It wasn't quite sackcloth and ashes, but it was a long way from kissing your own image in the mirror.
"The more you look in the mirror,'' he said without a trace of irony, "you realize that it's time to grow up, it's time to play baseball again. I loved the way I did things in 2007 (when he won his third MVP award). Things in 2008, I got away from my 2007 plan. I have no one to blame but myself. Now in 2009, I have a chance to make things right. I have nine more years to make my daughters proud of me.''
Rodriguez had missed the Yankees' first 28 games after undergoing hip surgery March 9. The Yankees had projected a mid-May return; Rodriguez made it back almost two months to the day after surgery. No one is prepared to say that Rodriguez, who struck out twice and grounded out in his last three at-bats, is ready to play every day. A-Rod, who dived for the first ground ball hit his way, said he is eager to see how he feels when he wakes up in the morning. In a week to 10 days, he said, he should have a pretty good gauge on his capacity to play.
But turning on Guthrie's fastball, he said, is something he couldn't have done in the final two months of 2008, and it was out of the question this spring, which is why he opted for surgery.
Rodriguez's return could not have come at a better time for the Yankees, who had lost their previous five games, their longest losing streak in Joe Girardi's tenure as manager. Fans chanted "We want Torre" this week in Yankee Stadium and booed regal closer Mariano Rivera(notes) after he gave up back-to-back home runs for the first time in his career in a loss to Tampa Bay on Thursday night.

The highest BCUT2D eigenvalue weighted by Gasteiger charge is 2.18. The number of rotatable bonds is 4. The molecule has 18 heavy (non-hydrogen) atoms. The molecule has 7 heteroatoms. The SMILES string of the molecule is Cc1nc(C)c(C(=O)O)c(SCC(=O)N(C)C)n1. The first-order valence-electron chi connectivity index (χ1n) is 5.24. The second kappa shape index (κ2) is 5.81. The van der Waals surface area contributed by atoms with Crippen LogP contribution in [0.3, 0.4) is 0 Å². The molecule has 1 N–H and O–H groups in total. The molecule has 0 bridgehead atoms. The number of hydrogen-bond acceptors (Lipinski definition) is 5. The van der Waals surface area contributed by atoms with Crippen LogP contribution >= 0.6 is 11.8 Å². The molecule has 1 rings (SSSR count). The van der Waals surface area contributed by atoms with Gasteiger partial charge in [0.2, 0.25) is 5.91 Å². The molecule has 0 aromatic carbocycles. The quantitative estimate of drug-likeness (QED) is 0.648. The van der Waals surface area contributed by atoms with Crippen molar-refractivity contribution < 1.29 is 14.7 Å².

Mark Teixeira(notes), the $180 million import, is barely batting his contract, his average falling to .192 after going hitless in three at-bats Friday. Catcher Jorge Posada(notes) is on the disabled list with a strained right hamstring, and he was joined there Friday by backup Jose Molina(notes), who strained his left quadriceps the night before.
And perhaps most aggravating of all – or at least would have been if the new Boss was the same as the old Boss – was losing all five early season meetings with the Boston Red Sox, including two excruciating, drawn-out affairs early this week in the Bronx.
"We needed this bad,'' Girardi said.
"There was just a different aura today,'' Swisher said. "I think we knew we had one of our boys coming back, and it brought us up to the next level. Beautiful.''
This is Swisher's first season in a Yankee uniform, so he has not been party to the turmoil of the previous A-Rod years. But he insists that the team is fully behind Rodriguez, which would be a dramatic departure from his first five seasons in pinstripes, according to no less an authority than former Yankee manager Joe Torre, who painted a contentious picture in his own book.
Swisher wasn't inclined for literary discourse.
"Ain't nobody going to read that book – write that down,'' Swisher said when someone mentioned the Roberts book. "This is the one great thing about this team: This is a united front, and everybody's got everybody's back, and we're going to defend him all the way.''
"The one thing you've got to guard against,'' he said, "is just because Alex is back, that doesn't mean everything's fine. Everybody else has to do their job. He's only one person. It's not like everything is going to be fine and dandy.''
But for one night, it certainly looked that way. A-Rod slugged, CC pitched and the Yankees won. The winning, Rodriguez said, is what will determine whether New York embraces him again or not.
"I'm used to this,'' he said. "It seems like I'm always in a situation. But I think the one unique thing is, we need to win. That's the only thing that matters, regardless of what I do. If we don't win and I do great, it doesn't matter. If I stink and we win, that's the only thing that matters. We have to win.''
Is it really as uncomplicated as that? Win and all is forgiven? We're about to find out.